When I was playing in a country & western band in high
school...1952...I had an ac/dc amp. It had all the microphonics in
the world and intermodulation distortion something fierce.
And the speaker was driven by an electromagnet...the core being the
choke for the L/C power supply filter.
Over the years, the amps got so quiet, and so powerful -- and
incredibly clean. So what did they do? The designed xtransister
circuits to add the very things we tried so hard to get rid of.
And now there are a lot of different vacuum tube preamps and the like.
I have three cigar boxes full of 6L6s, 6V6s, 12SG7s, and the
like...and they are worth some real money. I have thrown away NIB
12AT7s by the handfuls. My, my.
I mean all this in jest, you understand. But I expect this thread to
go on for awhile.
Earl, I used to talk about the "old-timers" and they being a dying
breed and their like would never be seen again. And now we... I
guess I don't even have to finish that statement, do I?
Wow! Reed. I could never afford those.
The advancement of the sport didn't depend on the likes of poor boys
like us...we did the longevity tests of the first generation
equipment. The rich guys got to buy the new things.
I actually enjoyed the tinkering of escapments and pulse and was
playing with these and enjoying these being used as well as they could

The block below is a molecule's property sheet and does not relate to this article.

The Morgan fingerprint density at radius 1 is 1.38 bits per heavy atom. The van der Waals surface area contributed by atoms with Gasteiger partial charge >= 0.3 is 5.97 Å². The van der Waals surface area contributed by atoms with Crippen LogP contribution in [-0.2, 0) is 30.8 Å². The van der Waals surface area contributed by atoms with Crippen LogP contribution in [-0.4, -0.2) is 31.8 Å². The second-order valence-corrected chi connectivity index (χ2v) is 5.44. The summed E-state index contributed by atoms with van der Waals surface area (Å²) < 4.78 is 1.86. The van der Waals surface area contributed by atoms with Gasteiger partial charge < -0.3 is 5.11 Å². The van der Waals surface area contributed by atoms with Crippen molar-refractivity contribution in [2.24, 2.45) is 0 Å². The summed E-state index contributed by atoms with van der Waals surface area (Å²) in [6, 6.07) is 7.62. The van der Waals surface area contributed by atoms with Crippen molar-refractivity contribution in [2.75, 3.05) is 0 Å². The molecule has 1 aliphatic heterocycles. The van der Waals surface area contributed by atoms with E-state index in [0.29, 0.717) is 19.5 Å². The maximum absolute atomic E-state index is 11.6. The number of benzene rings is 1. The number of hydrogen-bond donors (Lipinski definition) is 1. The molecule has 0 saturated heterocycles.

be. I got pride in that. (I have more pride in playing some of my
1955 guitars than my new rosewood guitars.)
Think how common divorce is now, but in 1970, it was far less so. That
is tough. I must say, yet again, I am not good; I am just lucky.
When I was laid off it was because the company lost a contract...and
they lost it to some other company...who needed guys. I just changed
my address and badge...not my occupation -- or as I like to call it,
"that engineering line of work."
People who were not in that line of work do not understand it. I have
done a good job of describing it in some things I wrote --
"Engineering Zen." Aerospace engineering was a glamorous job, but it
was also nothing more and nothing less than being a migrant worker. We
followed the harvest...only our harvests were in the form of
contracts. Many workers never work themselves out of a job, yet that
is exactly what engineers do. (Not scientists.) If they are good
engineers, they get through. If there is no follow-on contract, we
pack up and hit the road looking for another plant to harvest.
There have been times during moves that my toys never got unpacked. I
think the fastest I ever changed jobs and got the models back in the
air was when we moved from NASA in TX to NASA in MS. I might have
been grounded for three months max. I found a group of fliers and me
and another TX modeler who came out started the first AMA club here.
What a cheering conclusion, Earl. Isn't it strange now?
The other night, I stuck a charger on a little electric-powered toy
and when the LED went to green, I unplugged it. I sat it on the floor
between the den and kitchen, turned it on, it left the floor going
forward and I made it to the other room, did a hovering 180, then back
through the kitchen, then a hard left turn into the den, around my
wife watching TV ("Honey, don't DO that!"), and then back through the
bar, through the door where I was and then a right turn back to the
other end of the kitchen. I couldn't make another lap because I had
used so much power climbing to clear the pub bar...and I would likely
hit the wife making that turn. (I don't think she would swat it. )